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Overcoming Barriers of Effective Office Communication

June 18, 2014

Effective communication in the workplace can improve work ethic, creativity and time management for overall productivity improvements. Communication skills are valuable in every office environment, whether you are taking medical office assistant training or business courses. Office communication in this age of technology is evolving so fast it can be hard to keep your head wrapped around all the new changes, but with a couple of these great tips you’ll have the office more efficient in no time flat.

Give Feedback

Even if it’s just a quick “Good job” after one of your co-workers’ presentations, giving other employees in the office feedback helps open up the channels of communication in the office. If you’re looking to share criticism and tips for improvement, consider the proper time and place, and the proper tone to phrase it in. Most of the time, if someone asks for your feedback, it’s okay to give them constructive ways to improve something, but spouting unsolicited criticism when you’re not asked to comment is not only rude, but disruptive.

Know When to Email and When to Talk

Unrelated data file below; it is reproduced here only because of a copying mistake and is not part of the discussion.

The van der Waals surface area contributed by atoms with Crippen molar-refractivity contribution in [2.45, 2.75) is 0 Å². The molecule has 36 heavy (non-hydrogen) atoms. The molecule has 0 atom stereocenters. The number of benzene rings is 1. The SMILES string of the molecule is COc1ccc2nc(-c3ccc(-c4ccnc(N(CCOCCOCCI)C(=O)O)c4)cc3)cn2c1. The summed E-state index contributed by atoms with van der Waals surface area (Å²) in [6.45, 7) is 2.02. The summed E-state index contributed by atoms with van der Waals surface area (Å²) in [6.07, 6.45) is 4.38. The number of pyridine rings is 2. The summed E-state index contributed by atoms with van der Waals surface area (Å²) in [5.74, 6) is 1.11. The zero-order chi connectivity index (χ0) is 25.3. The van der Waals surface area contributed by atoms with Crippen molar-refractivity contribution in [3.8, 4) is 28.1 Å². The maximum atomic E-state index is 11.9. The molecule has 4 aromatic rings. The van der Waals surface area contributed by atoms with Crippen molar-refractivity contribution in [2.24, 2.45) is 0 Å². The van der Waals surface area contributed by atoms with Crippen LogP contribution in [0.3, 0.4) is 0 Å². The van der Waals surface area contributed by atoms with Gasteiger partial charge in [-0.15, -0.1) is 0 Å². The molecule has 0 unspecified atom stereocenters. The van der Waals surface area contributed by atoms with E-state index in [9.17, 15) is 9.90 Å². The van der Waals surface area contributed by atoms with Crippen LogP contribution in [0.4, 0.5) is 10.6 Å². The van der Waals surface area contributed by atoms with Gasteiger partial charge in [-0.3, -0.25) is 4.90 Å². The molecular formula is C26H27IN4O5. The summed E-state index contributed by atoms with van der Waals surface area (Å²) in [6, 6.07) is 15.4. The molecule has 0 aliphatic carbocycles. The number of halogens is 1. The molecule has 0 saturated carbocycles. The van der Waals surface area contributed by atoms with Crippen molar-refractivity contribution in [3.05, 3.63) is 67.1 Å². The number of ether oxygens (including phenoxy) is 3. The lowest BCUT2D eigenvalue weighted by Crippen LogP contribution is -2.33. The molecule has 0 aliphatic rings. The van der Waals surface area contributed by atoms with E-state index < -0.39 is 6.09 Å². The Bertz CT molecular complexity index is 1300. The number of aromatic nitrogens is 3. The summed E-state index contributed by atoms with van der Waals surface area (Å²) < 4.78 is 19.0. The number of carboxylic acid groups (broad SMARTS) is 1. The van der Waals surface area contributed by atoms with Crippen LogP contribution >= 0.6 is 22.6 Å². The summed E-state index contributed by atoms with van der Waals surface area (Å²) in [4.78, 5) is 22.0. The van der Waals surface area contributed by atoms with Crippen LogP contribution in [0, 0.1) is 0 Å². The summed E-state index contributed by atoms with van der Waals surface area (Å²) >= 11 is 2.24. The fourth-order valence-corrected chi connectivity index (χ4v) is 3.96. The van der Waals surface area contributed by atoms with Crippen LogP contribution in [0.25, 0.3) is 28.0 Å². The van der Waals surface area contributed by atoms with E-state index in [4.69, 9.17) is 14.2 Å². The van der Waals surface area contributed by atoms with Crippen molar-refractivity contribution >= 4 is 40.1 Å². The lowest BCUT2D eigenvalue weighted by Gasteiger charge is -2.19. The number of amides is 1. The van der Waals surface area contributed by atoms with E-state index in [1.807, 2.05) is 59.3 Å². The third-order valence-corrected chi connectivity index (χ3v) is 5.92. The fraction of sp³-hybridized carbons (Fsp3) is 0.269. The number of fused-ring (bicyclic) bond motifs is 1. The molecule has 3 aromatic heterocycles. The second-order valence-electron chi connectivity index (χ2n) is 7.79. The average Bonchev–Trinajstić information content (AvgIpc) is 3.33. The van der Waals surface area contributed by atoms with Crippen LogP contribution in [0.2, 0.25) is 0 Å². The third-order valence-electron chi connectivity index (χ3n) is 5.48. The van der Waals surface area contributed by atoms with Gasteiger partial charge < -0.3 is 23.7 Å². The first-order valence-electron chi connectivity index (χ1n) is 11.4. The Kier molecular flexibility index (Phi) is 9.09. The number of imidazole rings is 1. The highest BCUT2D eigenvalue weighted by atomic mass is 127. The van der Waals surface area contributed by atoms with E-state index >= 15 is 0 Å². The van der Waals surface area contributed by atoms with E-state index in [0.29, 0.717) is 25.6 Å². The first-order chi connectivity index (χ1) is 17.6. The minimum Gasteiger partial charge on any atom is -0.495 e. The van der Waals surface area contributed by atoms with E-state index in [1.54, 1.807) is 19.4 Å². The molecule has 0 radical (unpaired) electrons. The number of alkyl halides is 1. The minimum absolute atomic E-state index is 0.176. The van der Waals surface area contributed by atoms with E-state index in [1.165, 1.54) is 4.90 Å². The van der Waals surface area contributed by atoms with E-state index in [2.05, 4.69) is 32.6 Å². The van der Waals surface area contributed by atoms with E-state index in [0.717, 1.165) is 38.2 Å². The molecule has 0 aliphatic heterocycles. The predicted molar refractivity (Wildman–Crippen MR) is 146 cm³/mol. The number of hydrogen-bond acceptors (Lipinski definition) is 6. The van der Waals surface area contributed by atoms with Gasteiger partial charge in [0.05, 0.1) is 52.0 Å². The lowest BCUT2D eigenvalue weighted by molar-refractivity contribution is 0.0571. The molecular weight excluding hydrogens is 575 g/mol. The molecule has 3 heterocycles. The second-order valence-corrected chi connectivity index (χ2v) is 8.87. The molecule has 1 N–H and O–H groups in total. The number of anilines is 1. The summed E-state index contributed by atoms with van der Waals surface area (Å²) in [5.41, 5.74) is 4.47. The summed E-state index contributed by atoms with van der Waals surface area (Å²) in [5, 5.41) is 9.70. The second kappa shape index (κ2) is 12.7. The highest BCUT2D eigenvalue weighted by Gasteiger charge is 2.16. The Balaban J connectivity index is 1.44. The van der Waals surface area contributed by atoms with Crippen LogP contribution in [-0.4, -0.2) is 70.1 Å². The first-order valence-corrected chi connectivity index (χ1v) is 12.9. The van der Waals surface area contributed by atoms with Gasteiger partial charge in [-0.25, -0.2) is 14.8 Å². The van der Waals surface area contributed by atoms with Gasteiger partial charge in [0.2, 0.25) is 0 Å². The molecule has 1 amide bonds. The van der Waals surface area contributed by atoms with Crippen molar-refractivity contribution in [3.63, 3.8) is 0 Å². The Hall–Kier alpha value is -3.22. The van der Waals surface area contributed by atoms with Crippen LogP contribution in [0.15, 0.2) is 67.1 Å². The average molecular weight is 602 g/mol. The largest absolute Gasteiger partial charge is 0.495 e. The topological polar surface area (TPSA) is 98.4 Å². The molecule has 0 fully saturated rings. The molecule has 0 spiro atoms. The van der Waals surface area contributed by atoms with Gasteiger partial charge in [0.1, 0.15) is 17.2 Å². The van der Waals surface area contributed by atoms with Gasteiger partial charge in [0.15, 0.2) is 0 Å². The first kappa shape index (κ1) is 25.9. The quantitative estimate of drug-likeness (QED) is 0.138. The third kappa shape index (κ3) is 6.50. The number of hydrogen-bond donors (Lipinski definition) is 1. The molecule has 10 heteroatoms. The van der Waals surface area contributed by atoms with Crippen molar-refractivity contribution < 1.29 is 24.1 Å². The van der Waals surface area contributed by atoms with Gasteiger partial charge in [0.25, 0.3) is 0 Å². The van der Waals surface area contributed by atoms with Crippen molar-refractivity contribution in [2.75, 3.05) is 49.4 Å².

These days, with computers being an essential element of any office, a lot of our communication is done online. While sending people tasks or giving feedback on a submission are things that are sometimes better done through email or another text based messaging format, there are times where actually going over and engaging and talking to another employee is a much better way of communicating.

If you need to ask one or two short clarifying questions, emailing can be a waste of time while sending the message that you don’t have the time to simply walk over and engage someone. Not only this, but actively talking with people in the workplace creates a more open and relaxed environment than one where everyone is just silently plugging away on computers.

Active Listening

In the information age, we frequently think we have little time to spare, when that’s not really the case. One of the implications of this belief is that we often do a lot of talking – telling people something, describing what we want, talking about what we think should happen – and not a lot of time listening to others’ input. This creates a one-sided state of mind where everyone is pushing their own ideas and imagination on others, but not listening to what they have to say.

In everything from pursuing payroll training to running accounting courses to teach new hires, collaboration should allow better ideas to flourish while creating more efficient work flows, so opening yourself up and really listening to people is absolutely essential for good teamwork. Often there are mistakes that could have been easily avoided if communication was clearer from the beginning. Relationships in an office are all about give and take, so when all you’re doing is taking, you’re just making the situation more muddled and inefficient.

When it all comes down to it, making more of an effort to engage in open and honest communication is the secret to an efficient  and happy office. Just taking the time out of your day to talk to your co-workers, even if it’s not work related, makes the atmosphere that much more positive.

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